future. Thank you. (APPLAUSE)
Wouldn't it be great if the media gave as much space to Nada's story as to those people who don't want to hear? Wouldn't it be a nice change? Nada gives me hope for the future. I genuinely believe in decency of people and they want to do the right things by others and not just themselves. I genuinely believe people want to do the right things by future generations and the natural world. I genuinely believe we share the same hopes and dreams and we are connected to a greater whole. Our challenges are global in nature, whether it is climate change, whether it is refugees, whether it is the failed approach on drugs, whether it is nuclear disarmament, whether it is the spread of diseases, there is no retreating from the world. We are connected to it. Instead of turning inwards and building walls, let's turn outwards and build bridges. That's why in a few weeks I am going to attend the global Greens conference in Liverpool, where greens parties from around the world will continue to meet and build a progressive international movement. I will look forward to telling you about this on my return. Let me just finish by saying it is our system that is broken, not our people. It is not working for our common humanity and we don't have to accept it. We know that the global people-powered movements of the last century where millions of people marched and campaigned together for women's rights, for civil rights, for workers' rights, for peace, for nuclear disarmament to protect our environment, they showed us people can collectively turn the tide of history. Now is the time to turn that tide again, by resisting the story that those vested interests tell about us and the world they would have you believe we live in and for us to choose who we are and the world that we want to create together. Thanks so much. (APPLAUSE)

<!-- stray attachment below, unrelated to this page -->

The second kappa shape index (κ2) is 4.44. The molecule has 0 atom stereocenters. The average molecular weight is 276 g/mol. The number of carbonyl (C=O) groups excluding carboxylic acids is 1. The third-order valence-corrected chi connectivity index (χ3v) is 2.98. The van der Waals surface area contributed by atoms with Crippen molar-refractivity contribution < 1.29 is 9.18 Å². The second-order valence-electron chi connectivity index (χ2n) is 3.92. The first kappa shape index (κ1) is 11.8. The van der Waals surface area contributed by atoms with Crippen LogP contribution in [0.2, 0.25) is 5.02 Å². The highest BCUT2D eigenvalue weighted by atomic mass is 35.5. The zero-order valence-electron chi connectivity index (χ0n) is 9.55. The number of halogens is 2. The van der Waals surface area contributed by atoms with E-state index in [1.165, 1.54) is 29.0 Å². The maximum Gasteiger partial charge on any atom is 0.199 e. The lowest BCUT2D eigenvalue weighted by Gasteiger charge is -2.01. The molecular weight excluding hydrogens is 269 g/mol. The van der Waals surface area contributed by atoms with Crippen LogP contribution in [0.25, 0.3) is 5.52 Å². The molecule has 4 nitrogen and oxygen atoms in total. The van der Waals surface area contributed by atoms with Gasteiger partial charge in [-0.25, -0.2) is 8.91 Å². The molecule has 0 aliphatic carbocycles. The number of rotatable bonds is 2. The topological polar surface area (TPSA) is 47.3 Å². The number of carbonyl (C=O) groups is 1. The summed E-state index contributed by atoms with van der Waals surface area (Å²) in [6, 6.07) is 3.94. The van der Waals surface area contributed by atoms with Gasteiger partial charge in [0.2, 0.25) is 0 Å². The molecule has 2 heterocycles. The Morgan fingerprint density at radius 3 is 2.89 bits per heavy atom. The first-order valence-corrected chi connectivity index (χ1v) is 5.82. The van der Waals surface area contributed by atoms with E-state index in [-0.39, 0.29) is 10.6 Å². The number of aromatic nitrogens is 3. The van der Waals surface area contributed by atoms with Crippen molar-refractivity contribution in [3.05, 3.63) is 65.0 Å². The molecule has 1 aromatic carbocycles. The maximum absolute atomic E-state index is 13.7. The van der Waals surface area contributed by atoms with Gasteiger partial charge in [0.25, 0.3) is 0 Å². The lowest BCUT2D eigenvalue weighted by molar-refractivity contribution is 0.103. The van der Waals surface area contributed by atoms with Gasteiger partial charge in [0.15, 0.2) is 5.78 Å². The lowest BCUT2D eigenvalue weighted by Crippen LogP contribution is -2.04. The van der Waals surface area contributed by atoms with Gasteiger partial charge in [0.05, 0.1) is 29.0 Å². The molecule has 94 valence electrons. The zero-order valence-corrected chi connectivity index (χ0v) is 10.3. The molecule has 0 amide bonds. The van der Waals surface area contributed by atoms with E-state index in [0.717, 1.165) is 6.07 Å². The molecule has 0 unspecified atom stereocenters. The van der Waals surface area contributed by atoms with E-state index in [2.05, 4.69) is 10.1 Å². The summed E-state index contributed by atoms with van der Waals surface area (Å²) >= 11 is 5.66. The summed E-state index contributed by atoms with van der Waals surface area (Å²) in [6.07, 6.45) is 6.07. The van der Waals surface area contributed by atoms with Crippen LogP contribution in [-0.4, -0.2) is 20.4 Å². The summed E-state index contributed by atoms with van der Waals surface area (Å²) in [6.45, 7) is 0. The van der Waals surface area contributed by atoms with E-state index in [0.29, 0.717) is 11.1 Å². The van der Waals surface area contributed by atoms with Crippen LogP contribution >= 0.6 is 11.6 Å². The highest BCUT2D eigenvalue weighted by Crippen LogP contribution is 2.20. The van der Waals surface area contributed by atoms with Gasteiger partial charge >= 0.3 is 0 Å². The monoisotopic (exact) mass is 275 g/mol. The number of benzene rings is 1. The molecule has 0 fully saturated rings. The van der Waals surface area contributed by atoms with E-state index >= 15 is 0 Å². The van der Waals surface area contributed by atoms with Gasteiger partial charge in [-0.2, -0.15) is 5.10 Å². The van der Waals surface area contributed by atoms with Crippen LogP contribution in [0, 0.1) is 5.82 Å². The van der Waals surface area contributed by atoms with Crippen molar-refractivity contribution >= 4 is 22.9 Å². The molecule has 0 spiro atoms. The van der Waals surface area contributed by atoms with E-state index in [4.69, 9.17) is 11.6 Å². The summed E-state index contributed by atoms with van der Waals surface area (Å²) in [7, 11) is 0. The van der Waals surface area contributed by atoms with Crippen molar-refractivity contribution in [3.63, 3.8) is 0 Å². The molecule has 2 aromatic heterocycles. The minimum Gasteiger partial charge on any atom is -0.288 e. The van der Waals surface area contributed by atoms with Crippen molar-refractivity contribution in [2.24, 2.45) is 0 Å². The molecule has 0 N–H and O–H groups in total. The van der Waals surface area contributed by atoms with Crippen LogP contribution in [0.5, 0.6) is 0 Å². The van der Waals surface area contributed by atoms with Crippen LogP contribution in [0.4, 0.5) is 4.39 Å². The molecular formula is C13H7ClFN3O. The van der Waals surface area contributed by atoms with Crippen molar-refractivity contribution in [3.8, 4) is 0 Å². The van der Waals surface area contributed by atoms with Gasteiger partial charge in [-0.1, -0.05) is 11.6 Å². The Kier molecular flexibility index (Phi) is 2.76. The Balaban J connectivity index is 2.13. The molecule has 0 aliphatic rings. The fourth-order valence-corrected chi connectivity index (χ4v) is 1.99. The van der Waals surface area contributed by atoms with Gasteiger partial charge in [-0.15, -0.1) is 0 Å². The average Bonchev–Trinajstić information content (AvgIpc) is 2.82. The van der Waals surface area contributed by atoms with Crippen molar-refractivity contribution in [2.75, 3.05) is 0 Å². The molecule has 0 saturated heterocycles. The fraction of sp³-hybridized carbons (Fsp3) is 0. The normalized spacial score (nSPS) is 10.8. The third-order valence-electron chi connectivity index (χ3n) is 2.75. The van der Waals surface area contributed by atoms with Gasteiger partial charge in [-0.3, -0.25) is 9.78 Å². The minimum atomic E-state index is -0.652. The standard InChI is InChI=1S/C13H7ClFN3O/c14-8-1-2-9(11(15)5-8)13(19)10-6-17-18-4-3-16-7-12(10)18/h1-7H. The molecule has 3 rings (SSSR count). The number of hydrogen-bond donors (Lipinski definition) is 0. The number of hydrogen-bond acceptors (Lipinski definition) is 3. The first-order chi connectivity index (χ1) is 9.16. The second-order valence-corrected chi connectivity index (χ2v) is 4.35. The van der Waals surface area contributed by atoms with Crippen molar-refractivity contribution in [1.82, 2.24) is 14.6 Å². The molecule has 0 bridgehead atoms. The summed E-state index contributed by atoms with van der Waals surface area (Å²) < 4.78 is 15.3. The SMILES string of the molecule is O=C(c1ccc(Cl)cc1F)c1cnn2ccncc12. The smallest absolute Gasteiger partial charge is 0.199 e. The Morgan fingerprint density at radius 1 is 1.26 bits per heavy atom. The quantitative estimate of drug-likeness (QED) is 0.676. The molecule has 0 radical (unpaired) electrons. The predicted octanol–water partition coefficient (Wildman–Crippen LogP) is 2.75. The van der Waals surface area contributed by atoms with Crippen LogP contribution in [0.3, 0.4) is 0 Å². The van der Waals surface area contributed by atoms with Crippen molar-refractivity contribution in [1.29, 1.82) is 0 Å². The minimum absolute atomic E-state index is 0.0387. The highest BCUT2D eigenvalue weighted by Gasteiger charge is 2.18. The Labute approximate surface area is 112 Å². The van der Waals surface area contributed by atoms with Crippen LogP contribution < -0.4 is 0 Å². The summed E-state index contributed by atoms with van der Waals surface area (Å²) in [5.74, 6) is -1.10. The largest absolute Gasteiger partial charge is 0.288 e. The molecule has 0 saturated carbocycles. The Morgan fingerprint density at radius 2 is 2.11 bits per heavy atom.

Thank you, very much, Senator. We will have a raft of questions from media who are gathered here. I might just kick it off. I know that your comments earlier about the proponderance of opinion rather than news in the media at the start of your speech. I note for the sake of accuracy, I just ripped off - I should say, fastly wrote an opinion piece just before coming down here. Perhaps I am guilty of the same thing. But can I go to your comments about the nature of work.Uh-huh.A rethink, I think you are calling for in terms of the role that work plays, how it is viewed, where it fits in, I suppose, the human story, the pursuit of happiness. In that rethink of work, for example, going to the 4-day week or a shorter working day, would you also consider - would that rethink be so complete as to consider, possibly, the reconsideration of weekends as different from the middle of the week? Obviously, this is a pretty pressing issue at the moment with the penalty rates debate. For the sake of completeness, would it consider treating the possibility of treating Saturday and Sunday the same as Monday and Tuesday?Let's try and agree what the problem is. Australians work harder than any other developed economy on work. If you have a full-time job, you work on average 44 hours a week. A lot of Australians are working more than 38 hours a week. Often it is a donation to their employer, unpaid overtime. At the same time, we have got a lot of people who are unemployed or under employed so we have got a big problem with distribution. We also need to acknowledge that the nature of work is changing, that there is big technological disruption going on right now. We have got to have a conversation about what the things are important to us in life. Is worker harder and longer the pathway for us as individuals to achieve happiness? One way to start is we have got a bill before the parliament, Adam Bandt has a bill which is a work-life balance bill, which says it should be alright as an employee to work more flexible hours and that is progress. We want to start the conversation. It is a conversation we have not having in this country. It requires us to come back and have a radical rethink what work/life balance looks like. Big questions. We have happy to have a conversation that brings in all the different elements of work. Including penalties?I think we need to broaden the conversation and let's get some agreement first. Let's get agreement on what work/life balance looks like. If one in four people are saying we are working more hours than we would like and we have a problem with unemployment and under employment, maybe we can do something to address that? I know the temptation is to bring it to the politics of the day and what is the issue and how can we score a few political points here and there. I reckon politics is at its best when we engage with big issues and have the conver ition -- conversations about who we are.A question from Andrew.Thank you for your speech. I would like to ask about your call to remove stamp duty. Could I tease out some of details? Would we go to a broad-based land tax or increase rates? What sort of leverage would you have with the states to do so? Good question and I don't want to give away too much. We will be announcing the Paulacy in detail, but it is a pathway forward. If a proposal like that is going to succeed, it needs to be revenue neutral and can't disadvantage people who bought under the existing circumstances. Shane Ratenbery is here. Most people agree stamp duty is a bad tax, it raises the cost of housing, it disincentivises people from moving, even when it is in their own interests. Most economists agree. What we can't agree on is how do we bring the various players together, state and federal governments, and have a conversation that is in the national interest rather than our own partisan self-interest. That is the challenge. If we can do that, I suspect we would see broad agreement a transition is a good idea.Next question.Hi, thank you for your speech today. I am going to pick up on a point by my colleague Mark and my colleague from the Western Australia so you can't say we are not focusing on policy today. The idea of work/life balance, great. I work four days a week, my husband works four days a week and it is great but we can afford to do that. You outlined ideas about a universal income and change to housing market but how do you see them working together? How do people who are younger than I am and can't see themselves saving enough money for a mortgage, is it the hours? Do you need the universal income issue there? How do the pieces of the puzzle come together so we can move forward and achieve that.A good question. I think the housing affordability issue is probably easier to fix. We know what the answer is. Come on. Negative gears, capital gains tax reform is a big part of the response here. The only reason the Coalition decided to advocate against it is because they thought they would get political advantage. We do need to do something about housing affordability. We have got a comprehensive housing package we will be announcing shortly. But there are things we can do about housing affordability in the here and now that would go a long way to addressing the issue. So, I think that is the place to start. When it comes to universal basic income, there is a debate about the merits of the policy and there are trials under way in Canada, Scotland, Finland, let's engage in that debate and see if there is merit to moving to that. One thing we should agree on is the current social security system is not working. We are committing people to live below the poverty line. The whole point of a social security system is that it looks after people when they need it. When you have New Start, that commits young people to living in poverty because they can't find a job, it is failing. When you have disincentives that say you shouldn't look to supplement your income because if you do, you will be punished. When you have got the punitive system that we have at the moment, with the Centrelink robo calls, we have got it back to front. At the very least, let's look what an adequate income for people who need support, what does it look like? What is a modern twenty-first century social security system look like? Universal income needs to be part of it. We have got a distribution problem when it comes to work. A whole bunch of people who say they want to work more and a whole group saying they are working too long. Surely it is not beyond the reach of human capacity to go some way to addressing that issue and let's at least start the conversation. I have been overwhelmed this morning with incredibly positive responses from people saying, "Yeah, we would like to scale things back and do things differently". Let's look at Sweden, in the aged-care sector, a 6-hour